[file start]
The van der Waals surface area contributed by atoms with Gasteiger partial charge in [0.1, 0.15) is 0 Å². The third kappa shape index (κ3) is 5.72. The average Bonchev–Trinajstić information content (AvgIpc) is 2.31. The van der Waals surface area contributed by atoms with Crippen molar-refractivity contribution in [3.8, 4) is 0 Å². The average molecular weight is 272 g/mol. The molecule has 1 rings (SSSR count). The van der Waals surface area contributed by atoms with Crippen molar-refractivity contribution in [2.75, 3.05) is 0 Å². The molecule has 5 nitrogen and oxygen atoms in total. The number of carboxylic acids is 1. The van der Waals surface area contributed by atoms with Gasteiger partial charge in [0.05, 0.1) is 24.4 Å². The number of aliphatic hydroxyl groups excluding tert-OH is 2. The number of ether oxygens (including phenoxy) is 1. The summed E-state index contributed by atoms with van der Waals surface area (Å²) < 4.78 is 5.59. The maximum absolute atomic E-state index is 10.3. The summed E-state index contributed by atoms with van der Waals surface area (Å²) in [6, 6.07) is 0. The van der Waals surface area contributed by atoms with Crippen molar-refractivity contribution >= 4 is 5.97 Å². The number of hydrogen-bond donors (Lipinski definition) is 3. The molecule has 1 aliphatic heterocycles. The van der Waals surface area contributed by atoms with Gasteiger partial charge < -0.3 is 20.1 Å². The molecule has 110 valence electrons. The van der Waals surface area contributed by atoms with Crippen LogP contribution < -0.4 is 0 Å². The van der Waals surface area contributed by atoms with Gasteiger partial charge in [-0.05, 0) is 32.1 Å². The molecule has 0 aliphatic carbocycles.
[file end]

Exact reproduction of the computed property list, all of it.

The van der Waals surface area contributed by atoms with Gasteiger partial charge in [0.1, 0.15) is 0 Å². The third kappa shape index (κ3) is 5.72. The average Bonchev–Trinajstić information content (AvgIpc) is 2.31. The van der Waals surface area contributed by atoms with Crippen molar-refractivity contribution in [3.8, 4) is 0 Å². The average molecular weight is 272 g/mol. The molecule has 1 rings (SSSR count). The van der Waals surface area contributed by atoms with Crippen molar-refractivity contribution in [2.75, 3.05) is 0 Å². The molecule has 5 nitrogen and oxygen atoms in total. The number of carboxylic acids is 1. The van der Waals surface area contributed by atoms with Gasteiger partial charge in [0.05, 0.1) is 24.4 Å². The number of aliphatic hydroxyl groups excluding tert-OH is 2. The number of ether oxygens (including phenoxy) is 1. The summed E-state index contributed by atoms with van der Waals surface area (Å²) < 4.78 is 5.59. The maximum absolute atomic E-state index is 10.3. The summed E-state index contributed by atoms with van der Waals surface area (Å²) in [6, 6.07) is 0. The van der Waals surface area contributed by atoms with Crippen molar-refractivity contribution >= 4 is 5.97 Å². The number of hydrogen-bond donors (Lipinski definition) is 3. The molecule has 1 aliphatic heterocycles. The van der Waals surface area contributed by atoms with Gasteiger partial charge < -0.3 is 20.1 Å². The molecule has 110 valence electrons. The van der Waals surface area contributed by atoms with Crippen LogP contribution < -0.4 is 0 Å². The van der Waals surface area contributed by atoms with Gasteiger partial charge in [-0.05, 0) is 32.1 Å². The molecule has 0 aliphatic carbocycles.